The 1975 single-engine Cessna left a Cobb County airport early Sunday morning and crashed into Carrol County’s Shadinger Lake at approximately 9 a.m. Authorities say the plane’s three passengers - 51-year-old Brian Kearney, the pilot; Kearney’s wife, 45-year-old Christa Kearney; and 40-year-old Timothy Miller - were en route to the Kobalt Tools 500 NASCAR race at Atlanta Motor Speedway.
“First, Atlanta Air Salvage contacted us. Per protocol, we contacted the dive team in Carrolton and found they were unable to put their divers in the water because they didn’t have the necessary equipment for the divers to go in the water due to the hazards from the body parts and fuel that was leaking from the airplane,” Spalding County Sheriff’s Office Captain and UERT commander Tony Ranieri said. “After we spoke to them about their dilemna, we spoke with Sheriff (Dee) Stewart, who sent us there to assist them in any way we could. We then contacted Atlanta Air Salvage and said we would respond.”
Ranieri said from the time the UERT was initially contacted to activation was less than an hour and a half.
“We were notified around 12:30 Sunday afternoon and after finding out what was going on, we responded by calling out the dive team at 1:45 (p.m.) and arrived on the scene close to 2 o’clock. We were briefed and had enough daylight that we were able to keep divers in the water until about 8 o’clock.”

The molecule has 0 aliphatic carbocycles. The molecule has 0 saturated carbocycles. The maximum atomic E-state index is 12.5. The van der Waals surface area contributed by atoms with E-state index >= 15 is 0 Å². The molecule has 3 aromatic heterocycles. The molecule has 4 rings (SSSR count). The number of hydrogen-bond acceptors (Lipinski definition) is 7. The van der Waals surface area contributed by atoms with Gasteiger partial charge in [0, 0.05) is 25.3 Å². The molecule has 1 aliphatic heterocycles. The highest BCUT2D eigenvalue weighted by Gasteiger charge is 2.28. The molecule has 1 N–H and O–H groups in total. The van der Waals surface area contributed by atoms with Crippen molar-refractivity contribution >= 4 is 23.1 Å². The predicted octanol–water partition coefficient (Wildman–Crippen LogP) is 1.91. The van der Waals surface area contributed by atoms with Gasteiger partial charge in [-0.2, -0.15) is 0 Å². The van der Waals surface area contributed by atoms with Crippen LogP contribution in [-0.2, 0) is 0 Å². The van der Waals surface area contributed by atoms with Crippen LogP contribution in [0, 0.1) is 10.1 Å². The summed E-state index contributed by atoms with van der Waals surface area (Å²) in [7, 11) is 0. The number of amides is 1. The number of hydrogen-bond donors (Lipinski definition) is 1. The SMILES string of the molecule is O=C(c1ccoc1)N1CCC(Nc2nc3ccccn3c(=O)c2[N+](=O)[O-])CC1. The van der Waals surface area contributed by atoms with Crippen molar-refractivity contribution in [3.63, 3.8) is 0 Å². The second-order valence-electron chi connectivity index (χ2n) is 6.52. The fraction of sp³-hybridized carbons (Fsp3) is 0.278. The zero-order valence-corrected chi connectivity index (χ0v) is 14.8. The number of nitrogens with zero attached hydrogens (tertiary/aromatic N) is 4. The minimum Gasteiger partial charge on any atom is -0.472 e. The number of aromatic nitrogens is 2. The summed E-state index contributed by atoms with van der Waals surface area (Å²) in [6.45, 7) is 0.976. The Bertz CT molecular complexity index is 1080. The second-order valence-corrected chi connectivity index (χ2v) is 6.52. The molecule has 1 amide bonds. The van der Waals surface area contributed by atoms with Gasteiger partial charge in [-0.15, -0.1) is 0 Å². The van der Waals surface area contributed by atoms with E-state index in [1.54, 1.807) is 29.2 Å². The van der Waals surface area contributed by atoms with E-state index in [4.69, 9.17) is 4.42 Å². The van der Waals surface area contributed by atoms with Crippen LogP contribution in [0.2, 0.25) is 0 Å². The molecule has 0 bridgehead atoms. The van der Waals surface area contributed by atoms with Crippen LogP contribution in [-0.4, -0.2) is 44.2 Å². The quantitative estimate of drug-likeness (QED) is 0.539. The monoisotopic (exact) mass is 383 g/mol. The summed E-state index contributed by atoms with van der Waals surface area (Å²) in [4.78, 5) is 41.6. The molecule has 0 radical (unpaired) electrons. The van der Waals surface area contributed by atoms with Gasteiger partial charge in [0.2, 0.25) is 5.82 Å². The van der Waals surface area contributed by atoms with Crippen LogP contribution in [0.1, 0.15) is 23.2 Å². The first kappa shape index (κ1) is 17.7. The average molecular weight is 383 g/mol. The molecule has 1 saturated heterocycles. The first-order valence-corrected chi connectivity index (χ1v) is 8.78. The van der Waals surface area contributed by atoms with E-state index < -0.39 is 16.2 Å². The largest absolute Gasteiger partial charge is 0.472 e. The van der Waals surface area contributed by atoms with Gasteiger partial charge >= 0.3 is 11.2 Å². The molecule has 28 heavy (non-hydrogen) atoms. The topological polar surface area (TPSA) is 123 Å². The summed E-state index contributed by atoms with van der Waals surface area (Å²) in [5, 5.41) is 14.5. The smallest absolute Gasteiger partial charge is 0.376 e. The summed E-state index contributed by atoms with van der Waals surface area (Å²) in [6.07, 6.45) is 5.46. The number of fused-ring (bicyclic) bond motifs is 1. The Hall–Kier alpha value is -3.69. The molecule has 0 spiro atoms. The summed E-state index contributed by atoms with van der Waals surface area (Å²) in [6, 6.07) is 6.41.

According to Ranieri, the UERT was successful in its first day of recovery efforts.
“It was enough time to recover one wing from the plane and the fusilage - the plane itself,” he said. “On Monday, recovered the engine, the second wing and the remaining body. We received outstanding support from the Carrol County Dive Team, the Carrolton Fire Department and the Carrol County Fire Department. The Carrol County Fire Department had their hazardous materials truck on the scene and we were able to put all of our equipment through. We had all of our equipment clean before we left Carrolton at around 3:30 to 4 o’clock. We were back in Griffin and had everything up and ready to go again by 6 o’clock.”
Ranieri said he is hopeful the UERT’s efforts will help Brian Kearney’s family as they cope with his unexpected death.
“With the operations prior to our arrival, they had already recovered the bodies of a female and a male. This was the body of the pilot we recovered,” he said. “We hope it will bring closure to his family. They still have a lot of unanswered questions and from what I understand from the NTSB (National Transportation Safety Board), they won’t be able to release any information as to the cause of the crash for five or six months. But, this will at least give the family some closure after his death.”
When asked if this was the first time the UERT has participated in such a recovery effort, Ranieri said, “For a plane, yes. We have dove for vehicles and boats and recovered those, but this is the first time we’ve worked to recover a downed airplane. But, with all the training the divers have received, particularly the public safety diver training, we had already been trained to recover such items. It was a tragic incident, but our team was well-prepared. Our guys did a great job.”